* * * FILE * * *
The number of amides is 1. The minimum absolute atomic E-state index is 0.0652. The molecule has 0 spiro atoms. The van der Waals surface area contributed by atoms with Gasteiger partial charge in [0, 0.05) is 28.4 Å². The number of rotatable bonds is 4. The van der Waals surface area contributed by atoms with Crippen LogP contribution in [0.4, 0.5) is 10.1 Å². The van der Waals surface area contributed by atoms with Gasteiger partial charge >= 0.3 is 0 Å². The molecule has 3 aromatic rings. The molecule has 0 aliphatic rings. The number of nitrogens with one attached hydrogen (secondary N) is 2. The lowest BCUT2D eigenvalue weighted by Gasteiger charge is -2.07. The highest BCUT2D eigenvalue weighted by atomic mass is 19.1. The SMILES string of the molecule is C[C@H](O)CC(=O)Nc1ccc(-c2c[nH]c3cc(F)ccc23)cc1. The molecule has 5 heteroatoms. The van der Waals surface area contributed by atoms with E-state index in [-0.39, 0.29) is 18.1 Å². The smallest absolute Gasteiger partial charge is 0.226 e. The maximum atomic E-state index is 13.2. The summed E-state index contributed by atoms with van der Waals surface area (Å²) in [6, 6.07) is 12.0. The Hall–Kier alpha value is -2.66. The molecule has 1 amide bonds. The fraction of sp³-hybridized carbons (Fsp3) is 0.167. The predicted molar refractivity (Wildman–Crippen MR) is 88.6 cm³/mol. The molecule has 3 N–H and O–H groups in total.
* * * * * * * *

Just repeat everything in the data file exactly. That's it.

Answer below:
The number of amides is 1. The minimum absolute atomic E-state index is 0.0652. The molecule has 0 spiro atoms. The van der Waals surface area contributed by atoms with Gasteiger partial charge in [0, 0.05) is 28.4 Å². The number of rotatable bonds is 4. The van der Waals surface area contributed by atoms with Crippen LogP contribution in [0.4, 0.5) is 10.1 Å². The van der Waals surface area contributed by atoms with Gasteiger partial charge >= 0.3 is 0 Å². The molecule has 3 aromatic rings. The molecule has 0 aliphatic rings. The number of nitrogens with one attached hydrogen (secondary N) is 2. The lowest BCUT2D eigenvalue weighted by Gasteiger charge is -2.07. The highest BCUT2D eigenvalue weighted by atomic mass is 19.1. The SMILES string of the molecule is C[C@H](O)CC(=O)Nc1ccc(-c2c[nH]c3cc(F)ccc23)cc1. The molecule has 5 heteroatoms. The van der Waals surface area contributed by atoms with E-state index in [-0.39, 0.29) is 18.1 Å². The smallest absolute Gasteiger partial charge is 0.226 e. The maximum atomic E-state index is 13.2. The summed E-state index contributed by atoms with van der Waals surface area (Å²) in [6, 6.07) is 12.0. The Hall–Kier alpha value is -2.66. The molecule has 1 amide bonds. The fraction of sp³-hybridized carbons (Fsp3) is 0.167. The predicted molar refractivity (Wildman–Crippen MR) is 88.6 cm³/mol. The molecule has 3 N–H and O–H groups in total.